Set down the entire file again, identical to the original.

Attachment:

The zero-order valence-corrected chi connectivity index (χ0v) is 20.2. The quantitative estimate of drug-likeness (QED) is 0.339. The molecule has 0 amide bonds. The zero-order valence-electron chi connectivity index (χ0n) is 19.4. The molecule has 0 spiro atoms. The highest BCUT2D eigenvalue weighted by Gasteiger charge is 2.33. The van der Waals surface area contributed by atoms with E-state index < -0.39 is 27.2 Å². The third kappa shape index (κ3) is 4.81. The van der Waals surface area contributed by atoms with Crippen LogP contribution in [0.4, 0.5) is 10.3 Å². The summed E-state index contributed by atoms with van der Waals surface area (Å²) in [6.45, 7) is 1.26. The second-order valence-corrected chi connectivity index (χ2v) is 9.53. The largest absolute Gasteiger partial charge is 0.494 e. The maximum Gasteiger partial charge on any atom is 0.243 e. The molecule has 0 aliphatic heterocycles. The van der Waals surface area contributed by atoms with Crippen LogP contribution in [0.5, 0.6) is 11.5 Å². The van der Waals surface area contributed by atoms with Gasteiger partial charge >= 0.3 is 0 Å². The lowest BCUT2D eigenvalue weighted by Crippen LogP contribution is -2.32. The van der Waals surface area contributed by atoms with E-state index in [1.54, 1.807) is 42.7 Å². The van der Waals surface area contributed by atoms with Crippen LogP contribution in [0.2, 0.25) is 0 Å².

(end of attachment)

The zero-order valence-corrected chi connectivity index (χ0v) is 20.2. The quantitative estimate of drug-likeness (QED) is 0.339. The molecule has 0 amide bonds. The zero-order valence-electron chi connectivity index (χ0n) is 19.4. The molecule has 0 spiro atoms. The highest BCUT2D eigenvalue weighted by Gasteiger charge is 2.33. The van der Waals surface area contributed by atoms with E-state index < -0.39 is 27.2 Å². The third kappa shape index (κ3) is 4.81. The van der Waals surface area contributed by atoms with Crippen LogP contribution in [0.4, 0.5) is 10.3 Å². The summed E-state index contributed by atoms with van der Waals surface area (Å²) in [6.45, 7) is 1.26. The second-order valence-corrected chi connectivity index (χ2v) is 9.53. The largest absolute Gasteiger partial charge is 0.494 e. The maximum Gasteiger partial charge on any atom is 0.243 e. The molecule has 0 aliphatic heterocycles. The van der Waals surface area contributed by atoms with Crippen LogP contribution in [0.5, 0.6) is 11.5 Å². The van der Waals surface area contributed by atoms with Gasteiger partial charge >= 0.3 is 0 Å². The lowest BCUT2D eigenvalue weighted by Crippen LogP contribution is -2.32. The van der Waals surface area contributed by atoms with E-state index in [1.54, 1.807) is 42.7 Å². The van der Waals surface area contributed by atoms with Crippen LogP contribution in [0.2, 0.25) is 0 Å².